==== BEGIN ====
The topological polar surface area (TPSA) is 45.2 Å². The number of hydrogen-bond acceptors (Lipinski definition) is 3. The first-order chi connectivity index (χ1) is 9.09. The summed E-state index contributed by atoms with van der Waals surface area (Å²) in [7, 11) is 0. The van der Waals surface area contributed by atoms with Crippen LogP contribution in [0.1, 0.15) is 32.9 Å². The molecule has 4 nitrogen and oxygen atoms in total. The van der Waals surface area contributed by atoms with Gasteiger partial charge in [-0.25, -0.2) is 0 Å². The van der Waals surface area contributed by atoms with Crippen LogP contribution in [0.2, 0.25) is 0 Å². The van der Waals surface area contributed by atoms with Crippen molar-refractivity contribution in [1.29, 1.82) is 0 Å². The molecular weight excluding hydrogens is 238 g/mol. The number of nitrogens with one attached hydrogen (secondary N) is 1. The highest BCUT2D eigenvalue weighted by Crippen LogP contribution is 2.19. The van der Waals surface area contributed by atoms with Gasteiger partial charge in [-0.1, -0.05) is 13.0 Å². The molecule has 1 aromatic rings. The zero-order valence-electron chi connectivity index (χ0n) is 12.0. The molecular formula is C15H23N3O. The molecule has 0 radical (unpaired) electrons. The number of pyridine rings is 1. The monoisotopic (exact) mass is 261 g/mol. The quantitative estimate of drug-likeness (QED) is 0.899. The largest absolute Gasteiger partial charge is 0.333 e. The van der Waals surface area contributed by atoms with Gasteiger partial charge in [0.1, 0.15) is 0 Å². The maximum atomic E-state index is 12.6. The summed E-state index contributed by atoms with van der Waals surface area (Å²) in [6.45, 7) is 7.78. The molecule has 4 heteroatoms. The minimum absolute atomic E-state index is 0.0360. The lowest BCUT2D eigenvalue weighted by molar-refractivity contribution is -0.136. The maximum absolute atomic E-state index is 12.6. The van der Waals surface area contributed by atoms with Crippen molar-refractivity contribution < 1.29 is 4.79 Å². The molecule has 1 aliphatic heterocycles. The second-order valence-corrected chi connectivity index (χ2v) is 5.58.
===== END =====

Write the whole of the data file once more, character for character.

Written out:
The topological polar surface area (TPSA) is 45.2 Å². The number of hydrogen-bond acceptors (Lipinski definition) is 3. The first-order chi connectivity index (χ1) is 9.09. The summed E-state index contributed by atoms with van der Waals surface area (Å²) in [7, 11) is 0. The van der Waals surface area contributed by atoms with Crippen LogP contribution in [0.1, 0.15) is 32.9 Å². The molecule has 4 nitrogen and oxygen atoms in total. The van der Waals surface area contributed by atoms with Gasteiger partial charge in [-0.25, -0.2) is 0 Å². The van der Waals surface area contributed by atoms with Crippen LogP contribution in [0.2, 0.25) is 0 Å². The van der Waals surface area contributed by atoms with Crippen molar-refractivity contribution in [1.29, 1.82) is 0 Å². The molecular weight excluding hydrogens is 238 g/mol. The number of nitrogens with one attached hydrogen (secondary N) is 1. The highest BCUT2D eigenvalue weighted by Crippen LogP contribution is 2.19. The van der Waals surface area contributed by atoms with Gasteiger partial charge in [-0.1, -0.05) is 13.0 Å². The molecule has 1 aromatic rings. The zero-order valence-electron chi connectivity index (χ0n) is 12.0. The molecular formula is C15H23N3O. The molecule has 0 radical (unpaired) electrons. The number of pyridine rings is 1. The monoisotopic (exact) mass is 261 g/mol. The quantitative estimate of drug-likeness (QED) is 0.899. The largest absolute Gasteiger partial charge is 0.333 e. The van der Waals surface area contributed by atoms with Gasteiger partial charge in [0.1, 0.15) is 0 Å². The maximum atomic E-state index is 12.6. The summed E-state index contributed by atoms with van der Waals surface area (Å²) in [6.45, 7) is 7.78. The molecule has 4 heteroatoms. The minimum absolute atomic E-state index is 0.0360. The lowest BCUT2D eigenvalue weighted by molar-refractivity contribution is -0.136. The maximum absolute atomic E-state index is 12.6. The van der Waals surface area contributed by atoms with Crippen molar-refractivity contribution < 1.29 is 4.79 Å². The molecule has 1 aliphatic heterocycles. The second-order valence-corrected chi connectivity index (χ2v) is 5.58.